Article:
We still have plants that accept no septage at all. There is a law on the books that each town and city must provide a septage disposal site. It’s a fairly weak law that says they have to provide access to a facility; it does not have to be local. There’s one plant that has 21 towns and cities signed up and, until a few years ago, only accepted 5,000 gallons a day. But that met the letter of the law. We keep trying to get it changed but there’s been some resistance.
Also, of the 97 million gallons, 21 million goes out of state. So, if an out-of-state plant decides they’re not going to accept New Hampshire waste anymore, we’ll have a problem.
What’s another initiative you’re working on?
Gosse: A piece of legislation is spring highway weight limits that are needed to prevent damage to roads during the thawing process. We have not been an exempt industry like the fuel oil industry, dairy and agriculture. We’re trying to get our legislative group to understand that we’re dealing with a health issue.
In most cases, roads are posted for a 5-ton gross weight limit for four to six weeks in spring. Our trucks weigh well over that, so we can’t take our trucks out to pump a tank that needs it. Obviously, you have to use common sense. You don’t go out with a full truck and pick up another 1,000 gallons. You run with the lightest truck you can and go out early in the morning when the ground is hard. We’re really trying to deal with emergencies, not day-to-day activities.
In my area of central New Hampshire, the road agents are very good about it. If you call them and explain the situation, more often than not they’ll give you permission. But that can be a hassle, especially on weekends. We’ve already testified at one hearing and the committee understood our issue and seemed favorable.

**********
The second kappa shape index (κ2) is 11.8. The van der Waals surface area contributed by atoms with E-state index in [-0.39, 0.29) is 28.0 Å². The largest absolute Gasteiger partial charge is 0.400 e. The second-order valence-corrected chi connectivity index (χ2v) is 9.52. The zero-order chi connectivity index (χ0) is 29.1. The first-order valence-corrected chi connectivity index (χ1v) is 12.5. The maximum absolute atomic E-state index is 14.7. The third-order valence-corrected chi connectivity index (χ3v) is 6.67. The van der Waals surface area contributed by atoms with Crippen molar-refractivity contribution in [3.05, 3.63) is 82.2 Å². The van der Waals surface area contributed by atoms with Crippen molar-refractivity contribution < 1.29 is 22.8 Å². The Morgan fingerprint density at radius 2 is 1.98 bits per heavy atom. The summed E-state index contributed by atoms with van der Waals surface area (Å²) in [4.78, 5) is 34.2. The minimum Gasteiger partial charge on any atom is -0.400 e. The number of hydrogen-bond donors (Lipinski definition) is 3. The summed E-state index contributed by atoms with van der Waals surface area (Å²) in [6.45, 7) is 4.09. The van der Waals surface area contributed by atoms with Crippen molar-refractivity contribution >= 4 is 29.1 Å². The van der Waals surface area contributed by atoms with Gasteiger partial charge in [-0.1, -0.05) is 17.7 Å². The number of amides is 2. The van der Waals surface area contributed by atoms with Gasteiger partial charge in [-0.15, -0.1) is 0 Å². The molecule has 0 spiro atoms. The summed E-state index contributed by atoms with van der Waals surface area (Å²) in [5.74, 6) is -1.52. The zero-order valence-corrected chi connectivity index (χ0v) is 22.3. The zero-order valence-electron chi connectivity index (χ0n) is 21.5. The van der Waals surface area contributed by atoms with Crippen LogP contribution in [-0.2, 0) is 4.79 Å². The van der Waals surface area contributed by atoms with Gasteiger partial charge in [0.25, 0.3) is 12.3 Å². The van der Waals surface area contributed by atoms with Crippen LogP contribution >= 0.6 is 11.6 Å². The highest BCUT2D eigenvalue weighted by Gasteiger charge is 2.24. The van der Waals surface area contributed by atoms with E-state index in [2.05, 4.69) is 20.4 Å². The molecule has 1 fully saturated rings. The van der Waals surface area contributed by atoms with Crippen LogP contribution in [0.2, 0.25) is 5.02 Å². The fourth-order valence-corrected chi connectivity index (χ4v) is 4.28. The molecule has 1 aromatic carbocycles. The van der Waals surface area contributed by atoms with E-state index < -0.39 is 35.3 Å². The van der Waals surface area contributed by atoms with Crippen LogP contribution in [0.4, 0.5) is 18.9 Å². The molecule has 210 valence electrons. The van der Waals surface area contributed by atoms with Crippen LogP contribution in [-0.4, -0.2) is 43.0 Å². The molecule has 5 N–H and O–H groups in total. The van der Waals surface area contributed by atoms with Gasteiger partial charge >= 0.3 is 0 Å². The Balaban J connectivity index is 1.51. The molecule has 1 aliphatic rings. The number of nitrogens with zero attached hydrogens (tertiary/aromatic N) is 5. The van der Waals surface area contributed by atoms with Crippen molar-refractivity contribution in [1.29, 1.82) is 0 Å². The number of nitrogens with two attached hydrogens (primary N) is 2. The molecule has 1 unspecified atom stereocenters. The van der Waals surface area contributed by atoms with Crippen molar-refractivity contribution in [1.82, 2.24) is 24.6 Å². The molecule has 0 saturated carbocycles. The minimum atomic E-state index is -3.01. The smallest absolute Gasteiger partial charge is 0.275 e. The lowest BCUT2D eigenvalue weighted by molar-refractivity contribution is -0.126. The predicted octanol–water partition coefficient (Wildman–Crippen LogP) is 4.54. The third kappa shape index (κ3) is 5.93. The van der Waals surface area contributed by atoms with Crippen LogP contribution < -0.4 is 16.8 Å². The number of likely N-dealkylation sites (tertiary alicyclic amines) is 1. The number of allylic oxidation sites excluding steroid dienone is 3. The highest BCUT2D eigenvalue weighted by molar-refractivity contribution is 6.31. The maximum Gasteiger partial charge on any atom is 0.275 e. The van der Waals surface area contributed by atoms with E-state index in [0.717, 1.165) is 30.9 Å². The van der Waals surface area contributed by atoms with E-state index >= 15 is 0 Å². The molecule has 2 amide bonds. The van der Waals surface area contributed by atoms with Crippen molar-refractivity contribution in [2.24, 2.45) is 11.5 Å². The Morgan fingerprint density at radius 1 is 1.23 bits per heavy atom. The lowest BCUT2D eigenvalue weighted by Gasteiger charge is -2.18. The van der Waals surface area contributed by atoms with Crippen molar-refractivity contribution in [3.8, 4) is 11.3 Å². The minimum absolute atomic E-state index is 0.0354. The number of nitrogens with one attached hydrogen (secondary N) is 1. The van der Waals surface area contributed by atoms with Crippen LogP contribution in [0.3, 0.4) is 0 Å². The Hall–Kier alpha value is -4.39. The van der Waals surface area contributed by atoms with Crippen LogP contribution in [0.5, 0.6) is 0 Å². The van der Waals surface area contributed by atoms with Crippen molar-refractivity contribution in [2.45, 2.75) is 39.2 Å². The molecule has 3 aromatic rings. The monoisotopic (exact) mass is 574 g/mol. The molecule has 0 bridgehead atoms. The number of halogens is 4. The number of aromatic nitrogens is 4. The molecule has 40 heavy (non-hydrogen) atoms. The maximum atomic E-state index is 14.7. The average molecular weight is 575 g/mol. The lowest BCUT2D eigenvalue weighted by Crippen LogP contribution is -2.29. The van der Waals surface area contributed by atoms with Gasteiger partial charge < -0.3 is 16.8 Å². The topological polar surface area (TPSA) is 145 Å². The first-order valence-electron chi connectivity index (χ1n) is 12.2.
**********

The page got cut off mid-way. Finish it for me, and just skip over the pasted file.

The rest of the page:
Beyond regulatory and legislative work, what does NHASH offer members?
Gosse: We sponsor a fair amount of training. When we do, we invite non-members to join us because we want them educated so they’re not making mistakes that reflect badly on all of us. It’s also an attempt to get them to join us.
We do two or three educational sessions a year on topics as they come up, and invite the employees of our members. At one of our meetings, an insurance company affiliate member mentioned that septic tank covers are getting pretty heavy. So they brought in some of their loss-prevention people to talk about how to properly lift them and what kinds of weights you should be picking up.
We’ve done confined-space entry training. We’ve worked with the New Hampshire Department of Safety on truck and highway issues; every year or two we’ll have a couple of state troopers come in and talk about new regulations and what they’re looking for when they stop our trucks. That’s a pretty informative evening.
We had a session on promoting our businesses on social media. Most of us are older and not really in tune with social media. And we did a session on how to value your business if you’re going to sell it.
Our scholarship program is available to anybody who is related to a member of the association or in environmental studies. For the public, we offer town meetings to talk about how to take care of a septic system.
Do you do any continuing education?
Gosse: There’s no requirement for licensing or continuing education in New Hampshire. We have brought it up in the past and the state has brought it up. But at this point, if you have your pump truck inspected by DES, you’re in the pumping industry. I think licensing and continuing education is a good idea, but it’s probably going to be a long way down the road.
Reach Bill Gosse at firstname.lastname@example.org or 603/269-3441.